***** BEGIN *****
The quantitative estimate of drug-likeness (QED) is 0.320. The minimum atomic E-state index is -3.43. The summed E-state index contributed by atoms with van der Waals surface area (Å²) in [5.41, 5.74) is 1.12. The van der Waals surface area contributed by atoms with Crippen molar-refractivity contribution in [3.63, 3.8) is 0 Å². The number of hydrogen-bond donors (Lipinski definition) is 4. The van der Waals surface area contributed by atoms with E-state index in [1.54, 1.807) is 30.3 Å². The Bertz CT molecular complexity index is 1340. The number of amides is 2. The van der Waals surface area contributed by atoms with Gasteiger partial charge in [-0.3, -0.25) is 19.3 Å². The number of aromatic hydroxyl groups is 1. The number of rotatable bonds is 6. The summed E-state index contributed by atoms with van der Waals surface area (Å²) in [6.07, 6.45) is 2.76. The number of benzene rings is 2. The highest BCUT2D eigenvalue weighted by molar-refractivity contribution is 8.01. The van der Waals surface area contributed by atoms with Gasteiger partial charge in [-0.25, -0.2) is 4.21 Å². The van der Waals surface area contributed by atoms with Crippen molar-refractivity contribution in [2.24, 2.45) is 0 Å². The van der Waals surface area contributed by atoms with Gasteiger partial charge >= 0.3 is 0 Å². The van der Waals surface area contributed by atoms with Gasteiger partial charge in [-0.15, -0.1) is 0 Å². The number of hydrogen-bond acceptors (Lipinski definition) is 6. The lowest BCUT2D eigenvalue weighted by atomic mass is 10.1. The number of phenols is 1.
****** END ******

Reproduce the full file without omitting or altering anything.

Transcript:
The quantitative estimate of drug-likeness (QED) is 0.320. The minimum atomic E-state index is -3.43. The summed E-state index contributed by atoms with van der Waals surface area (Å²) in [5.41, 5.74) is 1.12. The van der Waals surface area contributed by atoms with Crippen molar-refractivity contribution in [3.63, 3.8) is 0 Å². The number of hydrogen-bond donors (Lipinski definition) is 4. The van der Waals surface area contributed by atoms with E-state index in [1.54, 1.807) is 30.3 Å². The Bertz CT molecular complexity index is 1340. The number of amides is 2. The van der Waals surface area contributed by atoms with Gasteiger partial charge in [-0.3, -0.25) is 19.3 Å². The number of aromatic hydroxyl groups is 1. The number of rotatable bonds is 6. The summed E-state index contributed by atoms with van der Waals surface area (Å²) in [6.07, 6.45) is 2.76. The number of benzene rings is 2. The highest BCUT2D eigenvalue weighted by molar-refractivity contribution is 8.01. The van der Waals surface area contributed by atoms with Gasteiger partial charge in [-0.25, -0.2) is 4.21 Å². The van der Waals surface area contributed by atoms with Crippen molar-refractivity contribution in [2.24, 2.45) is 0 Å². The van der Waals surface area contributed by atoms with Gasteiger partial charge >= 0.3 is 0 Å². The van der Waals surface area contributed by atoms with Gasteiger partial charge in [-0.15, -0.1) is 0 Å². The number of hydrogen-bond acceptors (Lipinski definition) is 6. The lowest BCUT2D eigenvalue weighted by atomic mass is 10.1. The number of phenols is 1.